nep-age New Economics Papers
on Economics of Ageing
Issue of 2013‒01‒12
eleven papers chosen by
Claudia Villosio
LABORatorio R. Revelli

  1. Quantifying the role of alternative pension reforms on the Austrian economy By Sánchez-Romero, Miguel; Sambt, Jože; Prskawetz, Alexia
  2. Optimal choice of health and retirement in a life-cycle model By Kuhn, Michael; Wrzaczek, Stefan; Prskawetz, Alexia; Feichtinger, Gustav
  3. Optimal Pension Design in General Equlibrium By Fehr, Hans; Uhde, Johannes
  4. Optimal Financial Knowledge and Wealth Inequality By Annamaria Lusardi; Pierre-Carl Michaud; Olivia S. Mitchell
  5. The aims of lifelong learning: Age-related effects of training on wages and job security By Lang, Julia
  6. The public reallocation of resources across age: A comparison of Austria and Sweden By Hammer, Bernhard; Prskawetz, Alexia
  7. The international development strategy beyond 2015: taking demographic dynamics into account By Ana Cortez
  8. The Political Sustainability of Germany's Environmental Tax Rate By Roeder, Kerstin; Habla, Wolfgang
  9. General Education, Vocational Education, and Labor-Market Outcomes over the Life-Cycle By Wößmann, Ludger; Hanushek, Eric A.; Zhang, Lei
  10. Non-Autonomous Difference Equations: Global Attractor in a Business-Cycle Model with Endogenous Population Growth. By David Cheban; Cristiana Mammana; Elisabetta Michetti
  11. Growth and welfare effects of health care in knowledge based economies By Kuhn, Michael; Prettner, Klaus

  1. By: Sánchez-Romero, Miguel; Sambt, Jože; Prskawetz, Alexia
    Abstract: This paper investigates the role of recent pension reforms for the development of the social security system and economic growth in Austria. We use a computable general equilibrium model that is built up of overlapping generations that differ by their household structure, longevity, educational attainment, and capital accumulation. Each household optimally decides over its consumption paths, work effort, and retirement age according to the life-cycle theory of labor, while they face survival risk. We find that the pension reforms implemented from 2000 to 2004, although in the correct direction, are not sufficient to solve the labor market distortion caused by the Austrian PAYG pension system. Using alternative policy options, our simulations indicate that a change to a notional defined contribution system and an increase in the educational distribution of the work force would increase the incentive for later retirement ages and thereby increase labor supply and economic growth. --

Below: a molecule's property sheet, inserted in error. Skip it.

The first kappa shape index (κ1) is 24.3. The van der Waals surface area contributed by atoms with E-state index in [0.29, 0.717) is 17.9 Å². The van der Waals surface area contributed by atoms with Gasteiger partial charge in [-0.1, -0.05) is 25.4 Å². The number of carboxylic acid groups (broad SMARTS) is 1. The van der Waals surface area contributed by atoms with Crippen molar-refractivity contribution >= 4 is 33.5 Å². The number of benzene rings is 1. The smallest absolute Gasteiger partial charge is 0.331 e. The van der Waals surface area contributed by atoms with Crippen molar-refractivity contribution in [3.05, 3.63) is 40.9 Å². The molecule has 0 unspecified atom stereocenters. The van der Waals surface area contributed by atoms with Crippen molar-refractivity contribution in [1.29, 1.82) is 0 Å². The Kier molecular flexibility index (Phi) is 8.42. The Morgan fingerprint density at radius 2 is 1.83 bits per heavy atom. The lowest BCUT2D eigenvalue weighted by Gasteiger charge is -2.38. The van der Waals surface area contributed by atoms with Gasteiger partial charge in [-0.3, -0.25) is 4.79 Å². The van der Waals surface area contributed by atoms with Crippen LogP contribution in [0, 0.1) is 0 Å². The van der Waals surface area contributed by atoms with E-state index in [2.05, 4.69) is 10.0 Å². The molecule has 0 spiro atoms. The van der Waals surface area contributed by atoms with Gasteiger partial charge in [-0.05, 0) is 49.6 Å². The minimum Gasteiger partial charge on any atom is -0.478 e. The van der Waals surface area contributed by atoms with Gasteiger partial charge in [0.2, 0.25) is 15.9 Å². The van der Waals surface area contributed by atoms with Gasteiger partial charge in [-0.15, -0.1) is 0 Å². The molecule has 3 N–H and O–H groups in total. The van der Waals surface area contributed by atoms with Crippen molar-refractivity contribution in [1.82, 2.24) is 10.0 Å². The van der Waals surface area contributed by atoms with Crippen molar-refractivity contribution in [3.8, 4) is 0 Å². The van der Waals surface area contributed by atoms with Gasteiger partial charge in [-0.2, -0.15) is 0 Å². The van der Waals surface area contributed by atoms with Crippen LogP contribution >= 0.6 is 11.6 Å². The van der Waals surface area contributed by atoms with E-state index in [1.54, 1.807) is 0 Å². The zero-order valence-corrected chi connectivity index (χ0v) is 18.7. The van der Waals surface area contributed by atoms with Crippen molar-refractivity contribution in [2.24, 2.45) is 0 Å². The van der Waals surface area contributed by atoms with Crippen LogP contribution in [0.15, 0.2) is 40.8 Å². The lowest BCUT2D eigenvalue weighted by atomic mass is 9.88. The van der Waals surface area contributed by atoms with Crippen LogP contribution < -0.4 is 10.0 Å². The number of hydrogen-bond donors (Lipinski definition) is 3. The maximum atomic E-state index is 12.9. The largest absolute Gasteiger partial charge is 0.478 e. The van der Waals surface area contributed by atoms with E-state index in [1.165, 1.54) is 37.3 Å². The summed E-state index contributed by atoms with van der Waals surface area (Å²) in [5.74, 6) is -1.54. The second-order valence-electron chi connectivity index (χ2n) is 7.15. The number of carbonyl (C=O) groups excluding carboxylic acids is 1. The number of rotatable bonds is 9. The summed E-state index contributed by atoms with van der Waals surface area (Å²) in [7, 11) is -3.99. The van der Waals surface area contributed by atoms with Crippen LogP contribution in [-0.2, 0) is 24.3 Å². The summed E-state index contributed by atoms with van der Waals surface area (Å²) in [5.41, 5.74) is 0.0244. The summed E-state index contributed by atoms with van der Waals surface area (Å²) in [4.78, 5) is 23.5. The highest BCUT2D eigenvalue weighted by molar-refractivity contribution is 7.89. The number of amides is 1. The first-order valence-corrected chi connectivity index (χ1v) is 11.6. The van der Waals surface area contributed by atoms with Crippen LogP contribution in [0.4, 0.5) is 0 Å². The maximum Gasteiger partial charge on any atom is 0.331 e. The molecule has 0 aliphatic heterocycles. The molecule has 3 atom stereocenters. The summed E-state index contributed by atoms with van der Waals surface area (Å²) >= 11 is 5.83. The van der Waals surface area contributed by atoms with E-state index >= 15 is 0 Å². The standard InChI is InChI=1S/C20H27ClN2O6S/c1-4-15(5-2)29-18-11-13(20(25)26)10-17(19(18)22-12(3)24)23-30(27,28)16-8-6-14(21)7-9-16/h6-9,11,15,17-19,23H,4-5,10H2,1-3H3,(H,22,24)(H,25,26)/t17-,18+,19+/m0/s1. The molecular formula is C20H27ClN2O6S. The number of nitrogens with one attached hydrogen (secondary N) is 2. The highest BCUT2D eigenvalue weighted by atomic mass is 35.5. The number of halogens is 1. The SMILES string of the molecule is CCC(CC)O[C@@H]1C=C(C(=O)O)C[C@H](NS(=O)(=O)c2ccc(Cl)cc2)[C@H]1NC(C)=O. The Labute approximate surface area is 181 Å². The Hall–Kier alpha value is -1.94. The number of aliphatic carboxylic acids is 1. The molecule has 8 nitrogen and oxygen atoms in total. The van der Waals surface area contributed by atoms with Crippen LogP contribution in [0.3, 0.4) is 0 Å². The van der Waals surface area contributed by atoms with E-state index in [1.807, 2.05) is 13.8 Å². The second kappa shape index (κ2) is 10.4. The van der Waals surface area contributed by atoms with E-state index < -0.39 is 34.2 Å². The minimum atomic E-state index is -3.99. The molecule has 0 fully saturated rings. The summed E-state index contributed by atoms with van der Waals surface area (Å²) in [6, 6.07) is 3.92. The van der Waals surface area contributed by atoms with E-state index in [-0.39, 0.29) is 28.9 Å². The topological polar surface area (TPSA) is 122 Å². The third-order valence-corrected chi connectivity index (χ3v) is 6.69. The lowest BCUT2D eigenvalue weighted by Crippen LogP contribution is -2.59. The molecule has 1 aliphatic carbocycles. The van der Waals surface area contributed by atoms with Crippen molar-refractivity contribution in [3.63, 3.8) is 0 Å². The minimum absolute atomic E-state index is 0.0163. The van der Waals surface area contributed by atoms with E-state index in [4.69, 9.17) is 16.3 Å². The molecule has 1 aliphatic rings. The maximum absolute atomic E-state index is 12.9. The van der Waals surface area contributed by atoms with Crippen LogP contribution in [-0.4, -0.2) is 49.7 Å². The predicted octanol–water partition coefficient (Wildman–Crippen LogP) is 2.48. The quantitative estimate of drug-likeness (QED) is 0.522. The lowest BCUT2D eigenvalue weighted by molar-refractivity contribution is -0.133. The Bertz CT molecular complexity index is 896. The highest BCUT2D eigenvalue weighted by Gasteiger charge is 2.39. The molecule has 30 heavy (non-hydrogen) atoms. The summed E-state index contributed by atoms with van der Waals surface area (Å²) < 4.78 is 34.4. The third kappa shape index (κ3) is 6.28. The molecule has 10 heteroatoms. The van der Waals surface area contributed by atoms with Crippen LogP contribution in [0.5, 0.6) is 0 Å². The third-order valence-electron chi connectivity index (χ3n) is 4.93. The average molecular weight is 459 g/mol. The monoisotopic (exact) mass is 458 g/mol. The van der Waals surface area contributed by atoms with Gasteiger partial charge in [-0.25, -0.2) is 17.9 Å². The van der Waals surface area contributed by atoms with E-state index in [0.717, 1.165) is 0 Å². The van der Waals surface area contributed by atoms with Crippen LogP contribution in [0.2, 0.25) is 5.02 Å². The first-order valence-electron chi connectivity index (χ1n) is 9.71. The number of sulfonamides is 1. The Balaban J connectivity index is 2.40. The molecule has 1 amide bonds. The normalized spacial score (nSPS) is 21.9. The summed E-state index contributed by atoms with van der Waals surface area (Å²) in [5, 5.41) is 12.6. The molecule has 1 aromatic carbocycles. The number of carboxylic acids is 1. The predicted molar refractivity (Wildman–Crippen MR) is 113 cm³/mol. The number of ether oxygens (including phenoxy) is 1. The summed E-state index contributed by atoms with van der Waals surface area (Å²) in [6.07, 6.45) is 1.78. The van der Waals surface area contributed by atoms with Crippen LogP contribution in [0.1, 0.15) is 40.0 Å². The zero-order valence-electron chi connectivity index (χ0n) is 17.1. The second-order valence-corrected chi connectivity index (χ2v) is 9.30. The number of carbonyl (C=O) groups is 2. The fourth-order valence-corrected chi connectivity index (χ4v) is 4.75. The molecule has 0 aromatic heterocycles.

Date: 2012
  2. By: Kuhn, Michael; Wrzaczek, Stefan; Prskawetz, Alexia; Feichtinger, Gustav
    Abstract: We examine within a life-cycle set-up the simultaneous choice of health care and retirement (together with consumption), when health care contributes to both a reduction in mortality and in morbidity. Health tends to impact on retirement via morbidity, determining the disutility of work, and through longevity, determining the need to accumulate retirement wealth. In contrast, the age of retirement drives health through changes in the value of survival and the value of morbidity reductions. We apply our model to analyse the effects of moral hazard in the annuity market: While moral hazard always induces excessive health investments and an excessive duration of working life it also triggers an excessive level of consumption if the impact of health on the disutility of work is sufficiently large. We examine a transfer scheme and mandatory retirement as policies to curtail moral hazard. Numerical analysis illustrates the working of our model. --
    Keywords: annuities,demand for health,moral hazard,life-cycle-model,optimal control,retirement,value of life
    JEL: D91 I12 J26
    Date: 2012
  3. By: Fehr, Hans; Uhde, Johannes